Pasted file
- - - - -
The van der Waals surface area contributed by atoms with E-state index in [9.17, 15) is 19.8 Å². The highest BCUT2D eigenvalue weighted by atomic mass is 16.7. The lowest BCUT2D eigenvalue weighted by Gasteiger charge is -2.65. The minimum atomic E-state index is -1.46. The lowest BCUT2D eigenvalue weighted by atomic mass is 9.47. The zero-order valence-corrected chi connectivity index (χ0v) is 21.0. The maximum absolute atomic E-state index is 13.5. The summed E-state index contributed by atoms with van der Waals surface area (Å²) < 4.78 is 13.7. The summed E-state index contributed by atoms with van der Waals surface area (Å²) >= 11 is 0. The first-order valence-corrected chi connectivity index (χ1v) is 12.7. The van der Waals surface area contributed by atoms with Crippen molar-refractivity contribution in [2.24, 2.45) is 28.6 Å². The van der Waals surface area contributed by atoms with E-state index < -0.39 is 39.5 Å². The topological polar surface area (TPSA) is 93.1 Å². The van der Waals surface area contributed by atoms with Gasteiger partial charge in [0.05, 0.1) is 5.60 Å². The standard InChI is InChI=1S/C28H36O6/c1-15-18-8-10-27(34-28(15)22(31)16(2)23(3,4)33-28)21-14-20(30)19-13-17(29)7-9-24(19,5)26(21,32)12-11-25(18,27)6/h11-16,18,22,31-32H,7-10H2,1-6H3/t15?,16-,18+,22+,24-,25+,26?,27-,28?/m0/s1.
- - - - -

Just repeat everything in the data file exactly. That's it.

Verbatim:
The van der Waals surface area contributed by atoms with E-state index in [9.17, 15) is 19.8 Å². The highest BCUT2D eigenvalue weighted by atomic mass is 16.7. The lowest BCUT2D eigenvalue weighted by Gasteiger charge is -2.65. The minimum atomic E-state index is -1.46. The lowest BCUT2D eigenvalue weighted by atomic mass is 9.47. The zero-order valence-corrected chi connectivity index (χ0v) is 21.0. The maximum absolute atomic E-state index is 13.5. The summed E-state index contributed by atoms with van der Waals surface area (Å²) < 4.78 is 13.7. The summed E-state index contributed by atoms with van der Waals surface area (Å²) >= 11 is 0. The first-order valence-corrected chi connectivity index (χ1v) is 12.7. The van der Waals surface area contributed by atoms with Crippen molar-refractivity contribution in [2.24, 2.45) is 28.6 Å². The van der Waals surface area contributed by atoms with E-state index < -0.39 is 39.5 Å². The topological polar surface area (TPSA) is 93.1 Å². The van der Waals surface area contributed by atoms with Gasteiger partial charge in [0.05, 0.1) is 5.60 Å². The standard InChI is InChI=1S/C28H36O6/c1-15-18-8-10-27(34-28(15)22(31)16(2)23(3,4)33-28)21-14-20(30)19-13-17(29)7-9-24(19,5)26(21,32)12-11-25(18,27)6/h11-16,18,22,31-32H,7-10H2,1-6H3/t15?,16-,18+,22+,24-,25+,26?,27-,28?/m0/s1.